Archive for the ‘Non-List’ Category

1Q84 by Haruki Murakami

So, I’m going to kick things off with a post that’s NOT about a book from The List. I really want to get started on this project, but I have to finish the book(s) I’m currently reading first. I just feel like blogging, so, here we go.

I’m about a third of the way through 1Q84 by Haruki Murakami.

The book is captivating. I don’t want to do anything but stay home and read it. I’ve only read one other Murakami – Kafka on the Shore – but I get the feeling that most of is stuff is like that. In terms of prose he is just SO GOOD

1Q84 is hard to explain. It’s about two people – vigilante assassin/personal trainer Aomame and ghostwriter/cram school math teacher Tengo. The story begins when Aomame exits a taxi during a traffic jam and the driver warns her that “things are not what they seem.” Soon she discovers that she has entered a bizarre world with two moons and past events she does not remember. Meanwhile, Tengo takes on a suspect ghostwriting project and sets into motion events he could not have foreseen. There’s also a religious cult and hints of a dystopia.

I’m assuming the two plots will converge at some point. Right now the only connection is that Tengo and Aomame went to school together. In fifth grade he stopped kids from making fun of her, and she has been in love with him since. Likewise, he is in love with her. Unfortunately, they have not seen each other since they were ten.

This book does something to you. Ever since I started reading it, I’ve been living with this weird awareness that things are not what they seem. A big part of the book, earlier on, was Aomame realizing that the world is slightly different than she remembers, but no one else notices. The police uniforms are different and officers carry semiautomatic guns. This is the result of a deadly shootout between police and political radicals three years ago. She does not remember hearing about this shootout. As she digs deeper, she realizes that other little things have shifted and, at night, she notices that there are two moons.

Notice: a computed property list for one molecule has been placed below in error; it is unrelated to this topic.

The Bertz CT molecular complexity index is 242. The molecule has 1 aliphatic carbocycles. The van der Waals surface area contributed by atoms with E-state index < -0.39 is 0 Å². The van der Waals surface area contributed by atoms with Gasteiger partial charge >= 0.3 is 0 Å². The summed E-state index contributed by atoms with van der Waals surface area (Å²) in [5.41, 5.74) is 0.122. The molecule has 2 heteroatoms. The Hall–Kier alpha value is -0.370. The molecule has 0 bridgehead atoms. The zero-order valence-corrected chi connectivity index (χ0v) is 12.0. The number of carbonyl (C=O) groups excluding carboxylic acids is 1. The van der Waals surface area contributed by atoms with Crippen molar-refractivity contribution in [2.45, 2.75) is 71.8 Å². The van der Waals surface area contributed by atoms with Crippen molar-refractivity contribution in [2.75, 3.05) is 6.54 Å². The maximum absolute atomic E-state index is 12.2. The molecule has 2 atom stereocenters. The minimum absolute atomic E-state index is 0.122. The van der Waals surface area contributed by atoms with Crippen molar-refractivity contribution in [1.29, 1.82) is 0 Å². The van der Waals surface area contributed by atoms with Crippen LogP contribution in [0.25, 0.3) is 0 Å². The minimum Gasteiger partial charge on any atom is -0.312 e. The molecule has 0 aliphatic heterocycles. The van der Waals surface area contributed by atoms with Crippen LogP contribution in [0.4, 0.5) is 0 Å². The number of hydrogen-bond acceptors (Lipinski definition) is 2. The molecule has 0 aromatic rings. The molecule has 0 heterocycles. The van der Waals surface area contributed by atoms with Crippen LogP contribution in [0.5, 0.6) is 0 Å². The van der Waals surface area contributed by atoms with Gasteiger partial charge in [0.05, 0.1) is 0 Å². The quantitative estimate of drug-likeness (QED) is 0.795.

I’ve noticed some odd things since I started reading this book. I haven’t been sure what is real and what’s not. When I see things that strike me as odd, I wonder if may they aren’t actually so odd and that maybe I’ve entered a world like 1Q84. Last weekend I was driving to a wedding. I was stuck in a traffic jam in the suburbs of Chicago and I saw a building that housed university offices. It was odd because this university is not far away from where I went to school in northern Iowa.

Weird. They must recruit here, I thought. But it seemed weird. This school doesn’t seem the type to have out of state offices – it’s relatively small and, frankly, not that great. I started to wonder if maybe, somehow, something was a little bit off. Maybe that university was actually in Chicago. Maybe it always had been and I was delusional or mistaken.

Ever since I started reading this book, I’ve wondered about the things in the world that I find odd. Are they actually odd, or am I just in some weird, unfamiliar world that I don’t remember entering?

I’m enjoying this book immensely. I warn you, though, things WILL seem different to you once you start reading it. But then, maybe this is a good thing. After all, T.S. Eliot said it best: Humankind cannot bear very much reality.

But, as the taxi driver tells Aomame, There is always only one reality.

That doesn’t mean that it’s the reality we want, or even the reality we remember.

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